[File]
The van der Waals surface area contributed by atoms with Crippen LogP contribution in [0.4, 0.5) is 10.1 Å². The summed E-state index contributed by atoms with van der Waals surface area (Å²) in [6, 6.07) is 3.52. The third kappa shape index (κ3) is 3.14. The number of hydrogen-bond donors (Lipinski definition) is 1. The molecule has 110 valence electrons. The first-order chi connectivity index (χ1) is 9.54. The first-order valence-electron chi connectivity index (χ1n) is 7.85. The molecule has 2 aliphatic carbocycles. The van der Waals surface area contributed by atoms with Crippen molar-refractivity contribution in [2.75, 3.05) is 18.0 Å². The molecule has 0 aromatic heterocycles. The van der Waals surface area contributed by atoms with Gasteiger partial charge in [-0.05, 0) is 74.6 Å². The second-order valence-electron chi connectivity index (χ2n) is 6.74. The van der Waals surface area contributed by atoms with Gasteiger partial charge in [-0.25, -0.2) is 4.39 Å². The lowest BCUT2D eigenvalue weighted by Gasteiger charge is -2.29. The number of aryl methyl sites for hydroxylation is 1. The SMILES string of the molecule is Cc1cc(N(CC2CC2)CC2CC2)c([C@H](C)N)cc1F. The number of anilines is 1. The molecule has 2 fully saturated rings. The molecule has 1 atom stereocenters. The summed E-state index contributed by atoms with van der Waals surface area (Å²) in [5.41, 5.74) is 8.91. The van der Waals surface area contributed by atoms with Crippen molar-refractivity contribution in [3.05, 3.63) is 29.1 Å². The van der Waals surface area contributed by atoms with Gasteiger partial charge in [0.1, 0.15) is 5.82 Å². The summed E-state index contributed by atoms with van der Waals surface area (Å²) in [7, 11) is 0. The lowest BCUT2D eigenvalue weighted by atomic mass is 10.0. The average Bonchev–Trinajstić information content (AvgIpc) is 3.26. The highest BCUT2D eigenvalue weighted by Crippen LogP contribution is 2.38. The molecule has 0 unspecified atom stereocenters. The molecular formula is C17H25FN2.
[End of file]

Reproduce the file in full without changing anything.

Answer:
The van der Waals surface area contributed by atoms with Crippen LogP contribution in [0.4, 0.5) is 10.1 Å². The summed E-state index contributed by atoms with van der Waals surface area (Å²) in [6, 6.07) is 3.52. The third kappa shape index (κ3) is 3.14. The number of hydrogen-bond donors (Lipinski definition) is 1. The molecule has 110 valence electrons. The first-order chi connectivity index (χ1) is 9.54. The first-order valence-electron chi connectivity index (χ1n) is 7.85. The molecule has 2 aliphatic carbocycles. The van der Waals surface area contributed by atoms with Crippen molar-refractivity contribution in [2.75, 3.05) is 18.0 Å². The molecule has 0 aromatic heterocycles. The van der Waals surface area contributed by atoms with Gasteiger partial charge in [-0.05, 0) is 74.6 Å². The second-order valence-electron chi connectivity index (χ2n) is 6.74. The van der Waals surface area contributed by atoms with Gasteiger partial charge in [-0.25, -0.2) is 4.39 Å². The lowest BCUT2D eigenvalue weighted by Gasteiger charge is -2.29. The number of aryl methyl sites for hydroxylation is 1. The SMILES string of the molecule is Cc1cc(N(CC2CC2)CC2CC2)c([C@H](C)N)cc1F. The number of anilines is 1. The molecule has 2 fully saturated rings. The molecule has 1 atom stereocenters. The summed E-state index contributed by atoms with van der Waals surface area (Å²) in [5.41, 5.74) is 8.91. The van der Waals surface area contributed by atoms with Crippen molar-refractivity contribution in [3.05, 3.63) is 29.1 Å². The van der Waals surface area contributed by atoms with Gasteiger partial charge in [0.1, 0.15) is 5.82 Å². The summed E-state index contributed by atoms with van der Waals surface area (Å²) in [7, 11) is 0. The lowest BCUT2D eigenvalue weighted by atomic mass is 10.0. The average Bonchev–Trinajstić information content (AvgIpc) is 3.26. The highest BCUT2D eigenvalue weighted by Crippen LogP contribution is 2.38. The molecule has 0 unspecified atom stereocenters. The molecular formula is C17H25FN2.